The motor 18 is supplied with energy through the cable 26 from a timing device 27 mounted on top of the motor. The timing device is a commercially available article and it is believed sufficient to an understanding of the invention to point out that the timing device is an adjustably timed switching mechanism that will energize cable 26 from a power source such as the cable 28 during a predeterminable adjustable timed interval. The timing device includes an adjusting lever 29 which can be moved to vary the interval during which the cable 26 will be energized and a control button 30 adapted to start the timing device through its timed interval. The lever 29 coacts with a calibrated scale 31 so that the operator can select the desired interval of operation of the motor 18. The scale 31 may be calibrated in seconds and with the rotational speed of the motor 18 and the gear ratio of the transmission 21 known this may be converted or calculated into a predeterminable number of oscillations of the arm 16 and block 11. More desirably the scale 31 is calibrated directly in the number of oscillations of the arm and block. It is pointed out that the motor 18 is relatively large and of sufficient capacity with respect to the load imposed by the block 11 to practically instantaneously bring the speed of oscillation of the arm and block up to the full rated speed of the motor.

In operating the apparatus of the invention a sample piece of paperboard 32 is imprinted with the ink to be tested as at 33 and after the ink has dried, the sample is placed on the pad 2 where the rubber like character of the pad retains the sample in place. A shim 35, such as a 1/8 inch O.D. cylindrical rod is placed beneath the sample 32 on the center of pad 2 and extends along the width of the pad and sample. The test block 11 is then fitted with a strip of test paperboard or cardboard 17 and engaged with the pin 10 so that the test strip 17 is pressed at a given and accurately reproducible pressure against the printed area 33. The lever 29 is adjusted to a reproducible number of strokes and the control button 30 actuated to oscillate the block 11 a given number of times causing the samples 17 and 32 to abrade along inked surface 33, while the samples are bowed or flexed in and out in bellows-like fashion at opposite sides of the diameter of the shim 35, which causes the spaced flexure or pressure points. This simulates the forces applied between abrading cartons, where one of the cartons will contain a product having a pressure point contact with the carton surface. It is pointed out that the test strips 17 and printed area 33 may be wet or dry as desired to simulate conditions to which the carton and ink will be subjected. Further, the shim 35 may be directly incorporated into the pad 2 or a sliding shim could be used that would move a certain distance under lateral pressure. After the test, the condition of the surface of the sample 32 and the test strip 17 can be observed and recorded and the samples filed for comparison for prior or later test under identical conditions.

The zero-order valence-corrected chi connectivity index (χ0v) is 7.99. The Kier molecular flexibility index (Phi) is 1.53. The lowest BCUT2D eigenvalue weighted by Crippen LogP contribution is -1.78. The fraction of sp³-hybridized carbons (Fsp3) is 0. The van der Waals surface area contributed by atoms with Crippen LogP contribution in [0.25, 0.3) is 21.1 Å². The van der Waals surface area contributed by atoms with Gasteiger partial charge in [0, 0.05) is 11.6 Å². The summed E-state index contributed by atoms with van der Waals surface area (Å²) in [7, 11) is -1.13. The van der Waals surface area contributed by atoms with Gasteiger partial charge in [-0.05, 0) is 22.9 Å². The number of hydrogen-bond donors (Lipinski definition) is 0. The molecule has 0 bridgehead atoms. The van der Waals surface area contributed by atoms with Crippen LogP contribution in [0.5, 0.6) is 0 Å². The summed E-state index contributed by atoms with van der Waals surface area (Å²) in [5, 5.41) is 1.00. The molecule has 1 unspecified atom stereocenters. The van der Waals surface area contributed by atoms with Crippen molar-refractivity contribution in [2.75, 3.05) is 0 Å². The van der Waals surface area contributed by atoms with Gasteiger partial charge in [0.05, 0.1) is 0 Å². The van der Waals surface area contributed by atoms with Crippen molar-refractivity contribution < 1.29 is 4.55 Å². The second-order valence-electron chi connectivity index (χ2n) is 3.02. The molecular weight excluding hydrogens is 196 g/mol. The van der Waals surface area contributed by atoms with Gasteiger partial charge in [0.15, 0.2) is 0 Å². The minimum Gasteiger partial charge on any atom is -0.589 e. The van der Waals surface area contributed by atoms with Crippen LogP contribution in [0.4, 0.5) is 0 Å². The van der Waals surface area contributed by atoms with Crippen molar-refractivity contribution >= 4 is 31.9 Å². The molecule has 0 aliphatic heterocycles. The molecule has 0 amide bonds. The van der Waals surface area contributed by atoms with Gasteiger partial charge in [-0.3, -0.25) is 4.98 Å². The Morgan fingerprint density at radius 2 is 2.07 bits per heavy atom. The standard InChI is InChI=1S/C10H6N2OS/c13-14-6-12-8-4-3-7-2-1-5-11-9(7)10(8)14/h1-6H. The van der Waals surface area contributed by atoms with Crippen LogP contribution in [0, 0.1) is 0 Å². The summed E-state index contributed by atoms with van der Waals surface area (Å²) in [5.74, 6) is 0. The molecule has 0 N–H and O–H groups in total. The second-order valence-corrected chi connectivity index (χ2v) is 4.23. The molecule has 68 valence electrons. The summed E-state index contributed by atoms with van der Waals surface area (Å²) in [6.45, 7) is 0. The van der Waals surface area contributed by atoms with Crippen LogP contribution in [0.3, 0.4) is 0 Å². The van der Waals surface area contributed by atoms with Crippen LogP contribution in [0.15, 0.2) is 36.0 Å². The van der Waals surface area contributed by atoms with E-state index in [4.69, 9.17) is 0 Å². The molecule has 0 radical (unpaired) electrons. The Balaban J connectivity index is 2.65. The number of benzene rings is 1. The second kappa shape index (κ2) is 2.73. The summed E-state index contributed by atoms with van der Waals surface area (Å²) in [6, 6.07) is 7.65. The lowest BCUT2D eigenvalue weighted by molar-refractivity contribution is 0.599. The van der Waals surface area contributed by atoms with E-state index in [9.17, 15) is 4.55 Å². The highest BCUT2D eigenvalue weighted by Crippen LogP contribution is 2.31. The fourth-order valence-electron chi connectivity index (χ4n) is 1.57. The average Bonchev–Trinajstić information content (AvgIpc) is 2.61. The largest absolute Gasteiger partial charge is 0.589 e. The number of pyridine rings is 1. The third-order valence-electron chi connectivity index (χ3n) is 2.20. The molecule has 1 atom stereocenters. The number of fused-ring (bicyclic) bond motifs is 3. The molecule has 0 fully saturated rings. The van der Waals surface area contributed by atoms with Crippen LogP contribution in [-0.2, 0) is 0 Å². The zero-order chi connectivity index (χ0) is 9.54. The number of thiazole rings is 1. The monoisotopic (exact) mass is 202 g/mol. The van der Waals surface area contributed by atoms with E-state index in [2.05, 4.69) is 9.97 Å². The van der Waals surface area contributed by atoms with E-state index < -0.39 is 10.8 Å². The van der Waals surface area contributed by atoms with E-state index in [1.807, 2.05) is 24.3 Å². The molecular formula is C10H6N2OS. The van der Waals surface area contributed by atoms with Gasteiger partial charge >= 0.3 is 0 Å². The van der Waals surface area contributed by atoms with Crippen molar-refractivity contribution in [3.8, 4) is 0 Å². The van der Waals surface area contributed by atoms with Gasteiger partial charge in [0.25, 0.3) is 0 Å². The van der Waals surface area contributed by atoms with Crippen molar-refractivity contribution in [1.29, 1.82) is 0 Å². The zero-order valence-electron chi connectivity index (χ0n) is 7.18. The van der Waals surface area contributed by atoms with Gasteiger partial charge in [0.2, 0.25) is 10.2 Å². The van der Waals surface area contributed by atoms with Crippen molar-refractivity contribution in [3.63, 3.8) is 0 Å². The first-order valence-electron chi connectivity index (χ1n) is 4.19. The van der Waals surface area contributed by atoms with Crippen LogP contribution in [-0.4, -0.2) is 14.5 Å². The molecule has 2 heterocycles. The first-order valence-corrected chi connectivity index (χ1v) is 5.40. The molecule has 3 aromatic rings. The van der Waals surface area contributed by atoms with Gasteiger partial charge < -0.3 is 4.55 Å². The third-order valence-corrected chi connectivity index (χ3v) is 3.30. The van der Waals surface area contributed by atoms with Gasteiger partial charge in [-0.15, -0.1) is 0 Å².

Patent Citations
Cited PatentFiling datePublication dateApplicantTitle
US1581215 *Sep 29, 1923Apr 20, 1926Real Silk Hosiery MillsTesting machine
US2221964 *Dec 23, 1938Nov 19, 1940Verdier Helmer DeApparatus for determining the superficial resistance of pasteboard or paper
US2734375 *Apr 22, 1952Feb 14, 1956 Apparatus for testing abrasion resistance
US3087326 *Apr 1, 1960Apr 30, 1963Nopco Chem CoMaterial surface testing apparatus
Referenced by
Citing PatentFiling datePublication dateApplicantTitle
US4936135 *Jul 31, 1989Jun 26, 1990University Of Georgia Research Foundation, Inc.Material wear testing devices and techniques
US5140861 *May 3, 1991Aug 25, 1992The Upjohn CompanyMultifunction tablet tester
US5557039 *Jun 2, 1994Sep 17, 1996University Of Georgia Research Foundation, Inc.Materials evaluator
US5795989 *Apr 4, 1997Aug 18, 1998Industrial Laboratory Equipment Co., Inc.Fabric abrasion tester and associated abrading methods
US7347768Jul 28, 2006Mar 25, 2008United States Of America As Represented By The Secretary Of The ArmyApparatus and method to test abrasion resistance of material using airborne particulate
US7448941May 2, 2007Nov 11, 2008The United States Of America As Represented By The Secretary Of The ArmyApparatus and method to test abrasion resistance of material using airborne particulate
US9341555May 24, 2013May 17, 2016Scott H NormanAbrasion wear tester
US20080083264 *May 2, 2007Apr 10, 2008Drew Christopher PApparatus and method to test abrasion resistance of material using airborne particulate
U.S. Classification73/7
International ClassificationG01N33/34, G01N3/00, G01N3/56
Cooperative ClassificationG01N2203/0023, G01N3/56, G01N33/34
European ClassificationG01N3/56
Legal Events
May 4, 1984ASAssignment
Effective date: 19821026
Oct 31, 1985ASAssignment
Effective date: 19850716
Mar 2, 1988REMIMaintenance fee reminder mailed
Jul 31, 1988LAPSLapse for failure to pay maintenance fees
Oct 18, 1988FPExpired due to failure to pay maintenance fee
Effective date: 19880731